Capita Consulting reported to have laid off 25% of workforce; 3 steps to assess sustainability of your own supplier’s service levels

By Allan Watton on

For the last four months, the news media has been practically a one-focus outlet. As the health impacts of the pandemic start to wind down, news of the economic consequences it is leaving in its wake have started to filter through. BA, John Lewis, Jaguar Land Rover, easyjet, Next, Airbus, Virgin Money, Harrods, Mulberry and many more organisations have all announced sweeping job redundancies and changes. At the beginning of July, The Register reported that Capita Consulting, a division of Capita Group, was looking to join them by shedding more than 25% of its workforce.

Capita Consulting is the advisory division of Capita. At the time of its establishment, a very proud CEO, Jon Lewis, is reported to have said: “Our new consulting business will challenge the established companies in this market, by offering practical, hands-on expertise drawn from 30 years of designing, building and running the processes of hundreds of organisations.”

Having been at the helm of the Capita ship for a couple of years now, Lewis seems to be challenging the previous management’s strategy and replacing it with his own. His focus has been to reduce the company’s debt and improve its reputation. However, according to The Register, revenue and profits continued to fall.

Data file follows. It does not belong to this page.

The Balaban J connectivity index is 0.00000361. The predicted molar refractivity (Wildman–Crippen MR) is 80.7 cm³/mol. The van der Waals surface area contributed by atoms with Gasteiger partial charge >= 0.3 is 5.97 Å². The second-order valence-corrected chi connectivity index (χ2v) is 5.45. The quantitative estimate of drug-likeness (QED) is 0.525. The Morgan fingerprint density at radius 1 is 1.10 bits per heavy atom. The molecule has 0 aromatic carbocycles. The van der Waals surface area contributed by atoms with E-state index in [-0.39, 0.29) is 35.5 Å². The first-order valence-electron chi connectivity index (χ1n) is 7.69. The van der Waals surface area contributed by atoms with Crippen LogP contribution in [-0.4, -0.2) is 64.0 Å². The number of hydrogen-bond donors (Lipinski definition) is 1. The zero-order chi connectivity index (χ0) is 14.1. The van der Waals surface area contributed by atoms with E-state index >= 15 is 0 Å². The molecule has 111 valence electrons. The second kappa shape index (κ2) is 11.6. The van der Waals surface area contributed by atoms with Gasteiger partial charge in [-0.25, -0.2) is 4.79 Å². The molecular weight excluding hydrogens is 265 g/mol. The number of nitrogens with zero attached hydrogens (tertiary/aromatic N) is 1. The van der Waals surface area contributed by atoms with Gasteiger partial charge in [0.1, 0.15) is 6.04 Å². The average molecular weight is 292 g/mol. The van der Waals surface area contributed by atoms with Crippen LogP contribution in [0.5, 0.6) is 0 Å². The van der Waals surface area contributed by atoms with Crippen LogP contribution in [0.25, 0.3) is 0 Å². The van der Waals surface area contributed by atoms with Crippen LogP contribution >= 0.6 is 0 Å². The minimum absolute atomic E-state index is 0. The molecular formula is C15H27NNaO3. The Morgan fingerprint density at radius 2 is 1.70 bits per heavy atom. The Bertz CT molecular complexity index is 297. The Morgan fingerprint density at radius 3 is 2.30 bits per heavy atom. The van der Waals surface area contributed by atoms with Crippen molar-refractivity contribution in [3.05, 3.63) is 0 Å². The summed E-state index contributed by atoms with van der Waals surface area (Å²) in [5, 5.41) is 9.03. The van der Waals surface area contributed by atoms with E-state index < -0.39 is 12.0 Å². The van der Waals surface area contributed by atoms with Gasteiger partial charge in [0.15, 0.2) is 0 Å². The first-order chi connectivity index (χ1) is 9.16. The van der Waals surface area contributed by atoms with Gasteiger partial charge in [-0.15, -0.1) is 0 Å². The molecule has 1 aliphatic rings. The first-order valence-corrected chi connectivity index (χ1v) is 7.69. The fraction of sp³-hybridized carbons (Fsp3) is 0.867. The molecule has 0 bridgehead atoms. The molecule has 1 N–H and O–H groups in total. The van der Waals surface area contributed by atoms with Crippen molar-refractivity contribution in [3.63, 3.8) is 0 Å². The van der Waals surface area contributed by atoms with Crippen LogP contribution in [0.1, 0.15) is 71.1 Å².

Capita Consulting was reportedly aimed at being one of the initiatives to pump new life into the organisation. No one could have envisaged a pandemic coming over the horizon and as a result, Capita’s management is announcing redundancies. This is not at all surprising, as the majority of sizeable professional service organisations are now having to rethink not only the number of staff they are responsible for, but where they will be working in the uncertain future of continuing unknown Covid-19 threats.